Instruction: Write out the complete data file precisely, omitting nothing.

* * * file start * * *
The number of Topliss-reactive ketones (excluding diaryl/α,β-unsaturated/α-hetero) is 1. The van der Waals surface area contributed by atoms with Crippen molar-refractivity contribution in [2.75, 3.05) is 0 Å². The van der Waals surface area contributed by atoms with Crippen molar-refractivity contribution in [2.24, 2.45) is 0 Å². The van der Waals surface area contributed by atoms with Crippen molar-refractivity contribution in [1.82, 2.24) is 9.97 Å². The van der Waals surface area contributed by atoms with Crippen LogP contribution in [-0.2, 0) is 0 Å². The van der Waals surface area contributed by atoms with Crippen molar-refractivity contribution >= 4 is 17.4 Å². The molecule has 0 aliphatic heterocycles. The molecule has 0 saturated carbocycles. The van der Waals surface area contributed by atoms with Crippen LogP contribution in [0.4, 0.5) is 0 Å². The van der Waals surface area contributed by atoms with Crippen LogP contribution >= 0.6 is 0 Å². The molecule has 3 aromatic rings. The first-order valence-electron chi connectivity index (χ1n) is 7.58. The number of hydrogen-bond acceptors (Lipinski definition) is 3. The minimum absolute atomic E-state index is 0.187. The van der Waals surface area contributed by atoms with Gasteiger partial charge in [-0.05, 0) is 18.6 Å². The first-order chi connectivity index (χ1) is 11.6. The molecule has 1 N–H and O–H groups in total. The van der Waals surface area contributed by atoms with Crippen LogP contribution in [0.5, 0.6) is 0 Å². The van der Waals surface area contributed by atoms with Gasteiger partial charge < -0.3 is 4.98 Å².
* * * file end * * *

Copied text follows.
The number of Topliss-reactive ketones (excluding diaryl/α,β-unsaturated/α-hetero) is 1. The van der Waals surface area contributed by atoms with Crippen molar-refractivity contribution in [2.75, 3.05) is 0 Å². The van der Waals surface area contributed by atoms with Crippen molar-refractivity contribution in [2.24, 2.45) is 0 Å². The van der Waals surface area contributed by atoms with Crippen molar-refractivity contribution in [1.82, 2.24) is 9.97 Å². The van der Waals surface area contributed by atoms with Crippen LogP contribution in [-0.2, 0) is 0 Å². The van der Waals surface area contributed by atoms with Crippen molar-refractivity contribution >= 4 is 17.4 Å². The molecule has 0 aliphatic heterocycles. The molecule has 0 saturated carbocycles. The van der Waals surface area contributed by atoms with Crippen LogP contribution in [0.4, 0.5) is 0 Å². The van der Waals surface area contributed by atoms with Crippen LogP contribution >= 0.6 is 0 Å². The molecule has 3 aromatic rings. The first-order valence-electron chi connectivity index (χ1n) is 7.58. The number of hydrogen-bond acceptors (Lipinski definition) is 3. The minimum absolute atomic E-state index is 0.187. The van der Waals surface area contributed by atoms with Gasteiger partial charge in [-0.05, 0) is 18.6 Å². The first-order chi connectivity index (χ1) is 11.6. The molecule has 1 N–H and O–H groups in total. The van der Waals surface area contributed by atoms with Crippen LogP contribution in [0.5, 0.6) is 0 Å². The van der Waals surface area contributed by atoms with Gasteiger partial charge < -0.3 is 4.98 Å².